How Hollywood has skewed our idea of what war-fighters look like

Dutch (Arnold Schwarzenegger), a soldier of fortune, is hired by the U.S. government to secretly rescue a group of politicians trapped in Guatemala in the 1987 film, Predator. (20th Century Fox)

Body image is one of those things society as a whole seems to struggle with. From women’s magazines to the portrayal of men in action films, every demographic seems to be at odds with how they should look.

Interestingly enough, the military culture has its own “body issues” as well – Hollywood’s portrayal of what a war-fighter should look like is anything but realistic.

Standing almost universally over six feet tall and ripped to the point of popping seams on their t-shirts, characters portrayed by individuals such as The Rock or Arnold Schwarzenegger, who run around loaded with anything but body armor and extra equipment.

The Rock
Dwayne Johnson, aka “The Rock”, hip firing an M2 in “G.I. Joe: Retaliation” (Paramount Pictures)

By contrast, the average US Army Ranger stands just shy of 5’10 and 175 lbs. Add on armor, ammunition, water, food, shelter, medical supplies, electronics and personal effects and you have a pretty clear insight into why combat troops always seem to be rather lean- hauling your entire life around on your back burns a lot of calories.

Army Capt. Robert Killian, right, Colorado National Guard, and Staff Sgt. Erich Friedlein, Pennsylvania National Guard, move out to the next firing range during the Stress Shoot event at the 2016 all-Army Best Ranger Competition, April 15, 2016 at Fort Benning, Ga. The duo would go on to win the competition that left little time for rest and recovery during the three days that began April 15. (Army National Guard photo by Staff Sgt. Darron Salzer, National Guard Bureau/Released)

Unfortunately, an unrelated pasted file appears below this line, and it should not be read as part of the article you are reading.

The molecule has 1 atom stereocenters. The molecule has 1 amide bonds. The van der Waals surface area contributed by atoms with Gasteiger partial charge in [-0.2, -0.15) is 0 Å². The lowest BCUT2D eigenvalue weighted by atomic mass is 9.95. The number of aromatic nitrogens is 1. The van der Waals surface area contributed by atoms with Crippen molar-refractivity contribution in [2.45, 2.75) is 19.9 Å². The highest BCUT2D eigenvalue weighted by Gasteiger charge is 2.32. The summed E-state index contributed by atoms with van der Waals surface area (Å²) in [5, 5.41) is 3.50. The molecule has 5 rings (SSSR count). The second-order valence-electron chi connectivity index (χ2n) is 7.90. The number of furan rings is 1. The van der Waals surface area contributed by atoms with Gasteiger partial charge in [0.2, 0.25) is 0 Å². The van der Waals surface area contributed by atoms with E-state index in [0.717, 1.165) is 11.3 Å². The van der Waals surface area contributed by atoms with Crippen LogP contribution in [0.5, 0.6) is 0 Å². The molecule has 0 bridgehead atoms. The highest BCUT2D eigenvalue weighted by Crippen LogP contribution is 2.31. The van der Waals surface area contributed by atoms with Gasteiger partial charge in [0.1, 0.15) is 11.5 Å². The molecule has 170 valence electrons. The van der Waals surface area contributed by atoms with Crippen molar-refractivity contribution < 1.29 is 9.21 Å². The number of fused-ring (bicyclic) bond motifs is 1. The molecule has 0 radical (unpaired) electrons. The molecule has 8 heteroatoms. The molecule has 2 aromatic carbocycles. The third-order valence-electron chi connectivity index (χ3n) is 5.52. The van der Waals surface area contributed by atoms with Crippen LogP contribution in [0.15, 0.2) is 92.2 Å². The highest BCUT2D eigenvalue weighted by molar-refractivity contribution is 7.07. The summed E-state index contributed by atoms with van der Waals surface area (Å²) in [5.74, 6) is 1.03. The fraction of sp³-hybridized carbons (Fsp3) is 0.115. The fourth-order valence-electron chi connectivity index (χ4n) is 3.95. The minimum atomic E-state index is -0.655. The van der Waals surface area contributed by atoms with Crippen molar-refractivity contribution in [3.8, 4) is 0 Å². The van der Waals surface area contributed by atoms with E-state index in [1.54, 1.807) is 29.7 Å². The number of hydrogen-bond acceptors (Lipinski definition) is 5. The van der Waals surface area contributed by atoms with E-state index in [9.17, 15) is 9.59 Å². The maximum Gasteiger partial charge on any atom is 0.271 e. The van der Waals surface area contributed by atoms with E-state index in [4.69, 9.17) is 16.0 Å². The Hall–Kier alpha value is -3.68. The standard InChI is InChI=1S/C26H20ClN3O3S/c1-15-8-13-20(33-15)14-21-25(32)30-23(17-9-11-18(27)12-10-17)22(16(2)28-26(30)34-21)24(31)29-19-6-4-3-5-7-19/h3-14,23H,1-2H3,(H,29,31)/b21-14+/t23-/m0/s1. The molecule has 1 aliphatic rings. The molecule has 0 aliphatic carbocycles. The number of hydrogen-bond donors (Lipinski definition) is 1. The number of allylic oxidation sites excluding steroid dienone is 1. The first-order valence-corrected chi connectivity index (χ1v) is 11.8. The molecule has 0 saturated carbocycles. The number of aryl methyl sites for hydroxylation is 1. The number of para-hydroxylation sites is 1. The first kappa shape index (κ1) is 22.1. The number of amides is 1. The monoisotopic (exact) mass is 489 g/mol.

Army Capt. Robert Killian, right, Colorado National Guard, and Staff Sgt. Erich Friedlein, Pennsylvania National Guard, move out to the next firing range during the Stress Shoot event at the 2016 all-Army Best Ranger Competition, April 15, 2016 at Fort Benning, Ga. The duo would go on to win the competition that left little time for rest and recovery during the three days that began April 15. (Army National Guard photo by Staff Sgt. Darron Salzer, National Guard Bureau/Released)

So why isn’t the ideal grunt cut like a bodybuilder? Part of it has to do with the type of missions they perform, which requires more stamina than raw brawn. From moving long distances silently to enduring extensive periods of activity without rest, the US combat soldier is usually ill-rested, undernourished, dehydrated and overexerted- hardly a suitable living environment for lots of muscles.

While there are plenty of dedicated bodybuilders in combat arms, one in a combat zone always seems to notice that those who stay inside the FOB seem a little more ripped than those who live in the dirt outside the base’s protective walls.

In short, war-fighters that have the strongest mental and physical stamina – which is necessary to accomplish the toughest missions – don’t necessarily look like Channing Tatum.

This article originally appeared on Popular Military on April 22, 2016

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